Taiyaki with mango

Taiyaki is a popular Japanese snack shaped like a fish that’s traditionally filled with red beans. Shops often have a large window where you can see staff making the taiyaki- I have to admit I love watching that. You may have tried cakes similar to taiyaki that aren’t in the shape of the fish but has a similar taste. With the changing times, there are now numerous other fillings ranging from custard, chocolate, and even sweet potato! You might have even seen the craze with taiyaki ice-cream recently, which is soft serve ice-cream inside a taiyaki.

Taiyaki icecream @taiyakinyc

Here’s where I complain about the lack of drool-worthy desserts in Hong Kong whilst I scroll down my instagram feed feeling envious of all the people in NYC and Australia.

LUCKILY, I got the Kenwood SM650 sandwich maker for Christmas, which came with 5 removable plates including one that makes taiyaki! ( I guess I shouldn’t complain then), so I figured I’d try to make my own taiyaki… but without the creamy soft serve.

Kenwood SM650 [credits: kenwoodworld.com]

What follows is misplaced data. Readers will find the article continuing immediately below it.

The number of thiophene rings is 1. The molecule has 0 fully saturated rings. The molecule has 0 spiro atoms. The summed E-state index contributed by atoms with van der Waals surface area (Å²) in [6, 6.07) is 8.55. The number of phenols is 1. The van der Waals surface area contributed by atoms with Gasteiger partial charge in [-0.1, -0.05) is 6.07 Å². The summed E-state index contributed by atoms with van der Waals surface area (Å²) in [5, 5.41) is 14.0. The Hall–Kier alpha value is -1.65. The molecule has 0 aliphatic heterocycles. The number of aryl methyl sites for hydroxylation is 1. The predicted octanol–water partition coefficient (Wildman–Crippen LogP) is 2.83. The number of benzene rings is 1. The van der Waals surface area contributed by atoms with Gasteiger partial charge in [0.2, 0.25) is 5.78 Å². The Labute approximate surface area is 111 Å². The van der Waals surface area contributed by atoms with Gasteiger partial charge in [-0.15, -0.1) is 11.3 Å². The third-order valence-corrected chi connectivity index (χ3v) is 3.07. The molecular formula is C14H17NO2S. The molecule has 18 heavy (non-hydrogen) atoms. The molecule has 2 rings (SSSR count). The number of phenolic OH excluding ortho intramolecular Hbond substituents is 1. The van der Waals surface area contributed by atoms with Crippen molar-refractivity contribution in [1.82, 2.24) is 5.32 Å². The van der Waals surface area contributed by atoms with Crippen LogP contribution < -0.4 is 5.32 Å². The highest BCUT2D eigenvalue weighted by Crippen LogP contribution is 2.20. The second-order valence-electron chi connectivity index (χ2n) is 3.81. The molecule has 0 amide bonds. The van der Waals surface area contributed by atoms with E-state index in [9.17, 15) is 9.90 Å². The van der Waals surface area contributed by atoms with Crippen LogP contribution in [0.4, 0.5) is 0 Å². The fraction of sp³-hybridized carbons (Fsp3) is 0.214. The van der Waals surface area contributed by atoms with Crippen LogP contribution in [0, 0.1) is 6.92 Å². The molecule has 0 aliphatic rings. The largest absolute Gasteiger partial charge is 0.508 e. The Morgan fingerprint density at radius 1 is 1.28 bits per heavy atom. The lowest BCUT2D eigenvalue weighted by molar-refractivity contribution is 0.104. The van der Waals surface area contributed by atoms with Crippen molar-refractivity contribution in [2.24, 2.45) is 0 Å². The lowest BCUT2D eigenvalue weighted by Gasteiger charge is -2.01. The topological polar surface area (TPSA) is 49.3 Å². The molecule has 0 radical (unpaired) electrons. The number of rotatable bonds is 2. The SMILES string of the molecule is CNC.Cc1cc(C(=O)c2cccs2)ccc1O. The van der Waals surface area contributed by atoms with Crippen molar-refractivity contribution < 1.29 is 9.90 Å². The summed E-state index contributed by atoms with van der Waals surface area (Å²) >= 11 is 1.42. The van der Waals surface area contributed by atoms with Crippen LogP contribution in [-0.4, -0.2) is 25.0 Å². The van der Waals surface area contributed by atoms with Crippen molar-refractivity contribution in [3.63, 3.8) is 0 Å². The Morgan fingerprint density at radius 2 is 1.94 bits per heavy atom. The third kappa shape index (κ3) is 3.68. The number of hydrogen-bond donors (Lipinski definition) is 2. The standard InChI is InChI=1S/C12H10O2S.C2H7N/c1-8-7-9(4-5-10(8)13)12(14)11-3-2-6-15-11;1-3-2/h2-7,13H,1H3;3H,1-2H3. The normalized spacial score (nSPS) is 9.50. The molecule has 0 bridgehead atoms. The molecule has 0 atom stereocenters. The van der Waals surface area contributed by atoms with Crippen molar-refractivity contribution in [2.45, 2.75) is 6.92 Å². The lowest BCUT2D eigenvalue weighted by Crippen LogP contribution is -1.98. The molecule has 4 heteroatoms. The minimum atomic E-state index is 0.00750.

I wasn’t gonna let that stop me. I’m making my own variation: taiyaki with cubes of mango inside.


Being an utter beginner, I made a pancake batter for the cakes, then just diced up some mango to put inside. If you’re not bothered to make a pancake batter, go ahead and use pancake mix.

Just realised that I actually have no idea what a taiyaki batter consists of, and maybe it’s time for me to find out…

Hope you enjoy this recipe x !

Taiyaki with mango

  • Difficulty: easy
  • Print

A modern take on a taiyaki filled with diced mangos.


  • 200g plain flour
  • 3/4 cup milk
  • 1 large egg
  • 1/2 tsp sugar
  • 3 tbsp oil / melted butter
  • 1 medium mango, diced


  1. In a bowl, add in the plain flour and sugar and make a well in the middle. Crack in the egg and whisk till some of the flour has combined with the egg.
  2. Add in the oil and whisk till a very thick batter is formed. At this stage, there should still be a lot of flour that’s uncombined.
  3. Slowly pour in your milk, 1/4 cup at a time and whisk until the batter is smooth and no lumps can be seen. The batter should be thicker than a traditional pancake batter but not so thick that it sticks on a spoon as a dollop.
  4. Plug in the sandwich maker and lightly brush with some olive oil. Wait till the green light comes on, indicating that it’s hot enough.
  5. Scoop a spoonful of batter into the plate, only covering the bottom of the plate. Then, add in a few diced mango in the middle. Fill up the top with more batter and close the lid of the machine.
  6. After 1 minute, flip the taiyaki to allow the other side to brown. This should take 2 minutes. Check whether they are cooked by inserting a toothpick into the centre, which should come out clean.


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